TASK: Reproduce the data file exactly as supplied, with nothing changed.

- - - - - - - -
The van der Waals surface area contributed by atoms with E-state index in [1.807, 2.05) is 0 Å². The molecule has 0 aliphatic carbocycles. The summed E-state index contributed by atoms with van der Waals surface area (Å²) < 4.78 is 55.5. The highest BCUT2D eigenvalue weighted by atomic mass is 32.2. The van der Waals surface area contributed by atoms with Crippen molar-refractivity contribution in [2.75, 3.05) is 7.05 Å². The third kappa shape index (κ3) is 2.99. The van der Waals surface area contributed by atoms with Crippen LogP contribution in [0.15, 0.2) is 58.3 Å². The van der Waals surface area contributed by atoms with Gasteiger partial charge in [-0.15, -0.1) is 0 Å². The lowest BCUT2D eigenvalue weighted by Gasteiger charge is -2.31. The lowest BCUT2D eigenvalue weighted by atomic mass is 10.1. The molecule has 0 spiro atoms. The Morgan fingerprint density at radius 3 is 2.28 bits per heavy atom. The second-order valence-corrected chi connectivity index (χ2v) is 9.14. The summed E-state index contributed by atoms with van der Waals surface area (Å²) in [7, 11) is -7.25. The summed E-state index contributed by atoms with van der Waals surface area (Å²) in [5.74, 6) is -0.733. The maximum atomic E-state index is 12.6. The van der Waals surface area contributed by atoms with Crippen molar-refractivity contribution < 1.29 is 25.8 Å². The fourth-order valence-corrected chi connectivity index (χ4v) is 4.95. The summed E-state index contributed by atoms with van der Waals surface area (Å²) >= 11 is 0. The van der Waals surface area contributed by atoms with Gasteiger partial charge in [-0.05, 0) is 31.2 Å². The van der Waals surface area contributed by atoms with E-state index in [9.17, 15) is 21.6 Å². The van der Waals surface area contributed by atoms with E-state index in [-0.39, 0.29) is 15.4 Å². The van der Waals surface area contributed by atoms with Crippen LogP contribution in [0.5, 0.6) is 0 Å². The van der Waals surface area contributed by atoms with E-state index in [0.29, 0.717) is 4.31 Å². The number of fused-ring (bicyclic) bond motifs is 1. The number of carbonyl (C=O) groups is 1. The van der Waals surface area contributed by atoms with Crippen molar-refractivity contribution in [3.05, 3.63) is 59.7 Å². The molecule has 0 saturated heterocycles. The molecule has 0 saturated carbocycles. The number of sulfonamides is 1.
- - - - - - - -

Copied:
The van der Waals surface area contributed by atoms with E-state index in [1.807, 2.05) is 0 Å². The molecule has 0 aliphatic carbocycles. The summed E-state index contributed by atoms with van der Waals surface area (Å²) < 4.78 is 55.5. The highest BCUT2D eigenvalue weighted by atomic mass is 32.2. The van der Waals surface area contributed by atoms with Crippen molar-refractivity contribution in [2.75, 3.05) is 7.05 Å². The third kappa shape index (κ3) is 2.99. The van der Waals surface area contributed by atoms with Crippen LogP contribution in [0.15, 0.2) is 58.3 Å². The van der Waals surface area contributed by atoms with Gasteiger partial charge in [-0.15, -0.1) is 0 Å². The lowest BCUT2D eigenvalue weighted by Gasteiger charge is -2.31. The lowest BCUT2D eigenvalue weighted by atomic mass is 10.1. The molecule has 0 spiro atoms. The Morgan fingerprint density at radius 3 is 2.28 bits per heavy atom. The second-order valence-corrected chi connectivity index (χ2v) is 9.14. The summed E-state index contributed by atoms with van der Waals surface area (Å²) in [7, 11) is -7.25. The summed E-state index contributed by atoms with van der Waals surface area (Å²) in [5.74, 6) is -0.733. The maximum atomic E-state index is 12.6. The van der Waals surface area contributed by atoms with Crippen molar-refractivity contribution < 1.29 is 25.8 Å². The fourth-order valence-corrected chi connectivity index (χ4v) is 4.95. The summed E-state index contributed by atoms with van der Waals surface area (Å²) >= 11 is 0. The van der Waals surface area contributed by atoms with Gasteiger partial charge in [-0.05, 0) is 31.2 Å². The van der Waals surface area contributed by atoms with E-state index in [9.17, 15) is 21.6 Å². The van der Waals surface area contributed by atoms with E-state index in [-0.39, 0.29) is 15.4 Å². The van der Waals surface area contributed by atoms with Crippen LogP contribution in [0.5, 0.6) is 0 Å². The van der Waals surface area contributed by atoms with E-state index in [0.29, 0.717) is 4.31 Å². The number of fused-ring (bicyclic) bond motifs is 1. The number of carbonyl (C=O) groups is 1. The van der Waals surface area contributed by atoms with Crippen molar-refractivity contribution in [3.05, 3.63) is 59.7 Å². The molecule has 0 saturated heterocycles. The molecule has 0 saturated carbocycles. The number of sulfonamides is 1.